“Whenever the paradox occurs, a natural objection to the Bayes factor outcome is that the prior distribution for the test-relevant parameter under H1 was too wide, wasting considerable prior mass on large values of effect size that yield poor predictive performance. Thus, as implied by Bartlett (1957), the paradox reveals a fault in the specification of H1 rather than H0.
“In general terms, the critique that the prior was too wide is made post-hoc; after observing a near-zero effect size one may always argue that, in hindsight, the prior was too wide – if such reasoning were allowed then the data could never undercut H1 and support H0. As long as the prior width does not shrink as a function of sample size, the paradox arises under any non-zero prior width.”
“In this paper we examined the history and nature of the Jeffreys-Lindley paradox.
Our main conclusions are as follows:
- Contrary to what the current literature suggest (e.g., Bernardo & Smith, 2000, p. 394; O’Hagan & Forster, 2004, p. 78), the Jeffreys-Lindley paradox was central to Harold Jeffreys’s philosophy of Bayesian testing; in Jeffreys’s tests, the critical threshold is not based on a constant multiple of the standard error but instead involves a n term.
- From 1935 to 1936, Jeffreys had discovered, understood, published, emphasized, explained, and illustrated the paradox. It remained a recurring theme throughout his later articles and books.
- The articles by Lindley (1957) and Bartlett (1957) echo earlier work by Jeffreys. This is acknowledged by both authors, but they do not seem fully aware of the extent to which Jeffreys had already studied the issue. The two 1957 articles also introduced some mathematical errors and conceptual misunderstandings.
- The paradox is caused by the fact that, as n increases and p remains constant, an ever increasing set of parameter values under H1 is inconsistent with the observed data, decreasing H1’s average predictive performance (i.e., the marginal likelihood).
- A fully frequentist version of the paradox contrasts the inductive behavior of two frequentists, one who fixes α and minimizes β, the other who minimizes a weighted linear sum of α and β (e.g., Cornfield, 1966; Lehmann, 1958; Lindley, 1953). As n grows large, the same data that prompt the former frequentist to reject H0 will prompt the latter frequentist to retain H0. The behavior of the latter frequentist is qualitatively consistent with the tests proposed by Jeffreys.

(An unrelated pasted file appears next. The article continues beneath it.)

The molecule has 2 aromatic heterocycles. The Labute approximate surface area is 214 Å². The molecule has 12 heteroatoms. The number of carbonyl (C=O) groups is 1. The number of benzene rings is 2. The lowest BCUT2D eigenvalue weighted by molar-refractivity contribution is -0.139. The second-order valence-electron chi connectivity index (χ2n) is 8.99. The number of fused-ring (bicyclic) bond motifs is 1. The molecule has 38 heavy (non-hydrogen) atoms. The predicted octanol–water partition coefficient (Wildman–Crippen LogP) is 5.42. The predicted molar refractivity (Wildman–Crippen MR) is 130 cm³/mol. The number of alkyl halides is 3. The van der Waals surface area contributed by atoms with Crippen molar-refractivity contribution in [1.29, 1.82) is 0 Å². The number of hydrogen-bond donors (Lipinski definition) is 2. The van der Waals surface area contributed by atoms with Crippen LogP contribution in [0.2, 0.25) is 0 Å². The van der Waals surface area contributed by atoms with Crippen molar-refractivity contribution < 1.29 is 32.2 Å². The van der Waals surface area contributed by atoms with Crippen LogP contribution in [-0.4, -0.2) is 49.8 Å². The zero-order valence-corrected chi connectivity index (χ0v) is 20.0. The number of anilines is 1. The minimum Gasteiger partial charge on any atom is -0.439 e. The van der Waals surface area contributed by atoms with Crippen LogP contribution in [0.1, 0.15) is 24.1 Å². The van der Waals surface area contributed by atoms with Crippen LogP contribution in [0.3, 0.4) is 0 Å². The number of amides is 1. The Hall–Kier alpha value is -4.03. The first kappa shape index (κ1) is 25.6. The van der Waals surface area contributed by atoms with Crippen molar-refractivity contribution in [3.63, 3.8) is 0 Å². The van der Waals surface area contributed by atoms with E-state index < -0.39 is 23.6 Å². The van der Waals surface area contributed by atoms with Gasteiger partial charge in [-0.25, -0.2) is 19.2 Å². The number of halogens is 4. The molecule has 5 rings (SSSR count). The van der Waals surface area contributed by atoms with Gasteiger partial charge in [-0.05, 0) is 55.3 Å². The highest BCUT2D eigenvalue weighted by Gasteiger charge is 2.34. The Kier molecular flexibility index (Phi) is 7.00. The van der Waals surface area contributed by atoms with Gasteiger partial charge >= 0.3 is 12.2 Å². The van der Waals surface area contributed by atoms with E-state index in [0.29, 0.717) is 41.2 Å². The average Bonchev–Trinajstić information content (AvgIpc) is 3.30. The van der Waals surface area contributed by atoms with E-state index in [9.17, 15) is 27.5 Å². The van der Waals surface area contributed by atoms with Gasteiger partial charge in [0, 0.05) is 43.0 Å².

- A fully Bayesian version of the paradox contrasts the beliefs of two Bayesians, one who tests H+: δ > 0 versus H− : δ < 0 (i.e., the direction of the effect), the other who tests H0 : δ = 0 versus H1 : δ ≠ 0 (i.e., the presence of the effect). As n grows large, the same data that prompt the former Bayesian to conclude that the data offer strong support for the hypothesis that the effect is positive will prompt the latter Bayesian to conclude that the data offer strong support for the hypothesis that the effect is absent.
- Contrary to what the current literature suggests, the root of the paradox is not in the assignment of prior mass to a point hypothesis H0; the paradox is also present when the point-null hypothesis is replaced by a peri-null hypothesis (i.e., a relatively peaked continuous distribution).
- The Jeffreys-Lindley paradox is relatively robust: it holds whether or not H0 is a point-null or a peri-null hypothesis, and it holds regardless of the width of the prior distribution for the test-relevant parameter under H1 – as long as the width is larger than that of the prior distribution under the peri-null hypothesis, and as long as it does not shrink with sample size.
- The Jeffreys-Lindley paradox results from the discrepancy between two modes of inference: (1) evaluating a single model (e.g., fixed-α decision making); (2) contrasting two models, one of which is relatively simple (e.g., the skeptic’s H0) and one which is more complex (e.g., the proponent’s H1).”
“Would Jeffreys have endorsed the recent proposal to reduce the significance level for new discoveries from α = .05 to α = .005 (Benjamin et al., 2018)? We believe he would have had reservations. Although the proposal was motivated in part by Bayesian insights that originate from Jeffreys himself, the stricter α level still entails a threshold that is a constant multiple of the standard error and omits the crucial √n term. Moreover, endorsing the α = .005 proposal would mean an implicit admission that his repeated reassurances concerning the use of
α = .05 as “about right” were in fact wrong.
A thorough understanding of the Jeffreys-Lindley paradox remains critically important for the assessment of statistical methodology, both old and new. Ultimately, the paradox may even bring about some reconciliation between the Bayesian and the frequentist frameworks – in particular, the paradox may motivate frequentists to explore procedures that minimize the weighted sum of α and β, which ought to yield conclusions similar to those obtained with Jeffreys’s Bayesian tests (cf. Lindley, 1953; Pericchi & Pereira, 2016). We believe this manuscript provides some new historical and conceptual background to the Jeffreys-Lindley paradox, and we hope that this will be useful for statistical theory as well as statistical practice.”
Wagenmakers, E.-J., & Ly, A. (2021). History and nature of the Jeffreys-Lindley paradox. Manuscript submitted for publication. ArXiv preprint: https://arxiv.org/abs/2111.10191
About The Authors
Eric-Jan (EJ) Wagenmakers is professor at the Psychological Methods Group at the University of Amsterdam.
Alexander Ly is a postdoc at the Psychological Methods Group at the University of Amsterdam.